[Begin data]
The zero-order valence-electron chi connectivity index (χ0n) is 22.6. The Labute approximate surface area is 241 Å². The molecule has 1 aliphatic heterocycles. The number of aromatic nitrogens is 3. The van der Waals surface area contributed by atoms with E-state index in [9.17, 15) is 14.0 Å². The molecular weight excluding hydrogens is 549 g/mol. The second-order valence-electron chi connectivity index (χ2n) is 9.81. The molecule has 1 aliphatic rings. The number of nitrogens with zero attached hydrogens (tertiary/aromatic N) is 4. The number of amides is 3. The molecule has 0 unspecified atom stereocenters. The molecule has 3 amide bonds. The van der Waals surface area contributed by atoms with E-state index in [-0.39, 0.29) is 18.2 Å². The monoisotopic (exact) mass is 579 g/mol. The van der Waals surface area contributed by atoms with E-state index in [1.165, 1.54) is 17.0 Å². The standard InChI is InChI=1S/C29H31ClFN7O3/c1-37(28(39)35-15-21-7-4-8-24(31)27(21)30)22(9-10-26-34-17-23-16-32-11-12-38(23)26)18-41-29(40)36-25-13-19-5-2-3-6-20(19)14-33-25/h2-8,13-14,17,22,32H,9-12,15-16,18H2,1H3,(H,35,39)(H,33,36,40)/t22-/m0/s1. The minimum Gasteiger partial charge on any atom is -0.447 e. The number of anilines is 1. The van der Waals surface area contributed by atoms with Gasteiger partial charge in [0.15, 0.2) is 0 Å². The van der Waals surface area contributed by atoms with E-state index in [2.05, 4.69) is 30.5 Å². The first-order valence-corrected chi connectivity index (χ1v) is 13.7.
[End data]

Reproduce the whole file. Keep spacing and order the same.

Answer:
The zero-order valence-electron chi connectivity index (χ0n) is 22.6. The Labute approximate surface area is 241 Å². The molecule has 1 aliphatic heterocycles. The number of aromatic nitrogens is 3. The van der Waals surface area contributed by atoms with E-state index in [9.17, 15) is 14.0 Å². The molecular weight excluding hydrogens is 549 g/mol. The second-order valence-electron chi connectivity index (χ2n) is 9.81. The molecule has 1 aliphatic rings. The number of nitrogens with zero attached hydrogens (tertiary/aromatic N) is 4. The number of amides is 3. The molecule has 0 unspecified atom stereocenters. The molecule has 3 amide bonds. The van der Waals surface area contributed by atoms with E-state index in [-0.39, 0.29) is 18.2 Å². The monoisotopic (exact) mass is 579 g/mol. The van der Waals surface area contributed by atoms with E-state index in [1.165, 1.54) is 17.0 Å². The standard InChI is InChI=1S/C29H31ClFN7O3/c1-37(28(39)35-15-21-7-4-8-24(31)27(21)30)22(9-10-26-34-17-23-16-32-11-12-38(23)26)18-41-29(40)36-25-13-19-5-2-3-6-20(19)14-33-25/h2-8,13-14,17,22,32H,9-12,15-16,18H2,1H3,(H,35,39)(H,33,36,40)/t22-/m0/s1. The minimum Gasteiger partial charge on any atom is -0.447 e. The number of anilines is 1. The van der Waals surface area contributed by atoms with Gasteiger partial charge in [0.15, 0.2) is 0 Å². The van der Waals surface area contributed by atoms with E-state index in [2.05, 4.69) is 30.5 Å². The first-order valence-corrected chi connectivity index (χ1v) is 13.7.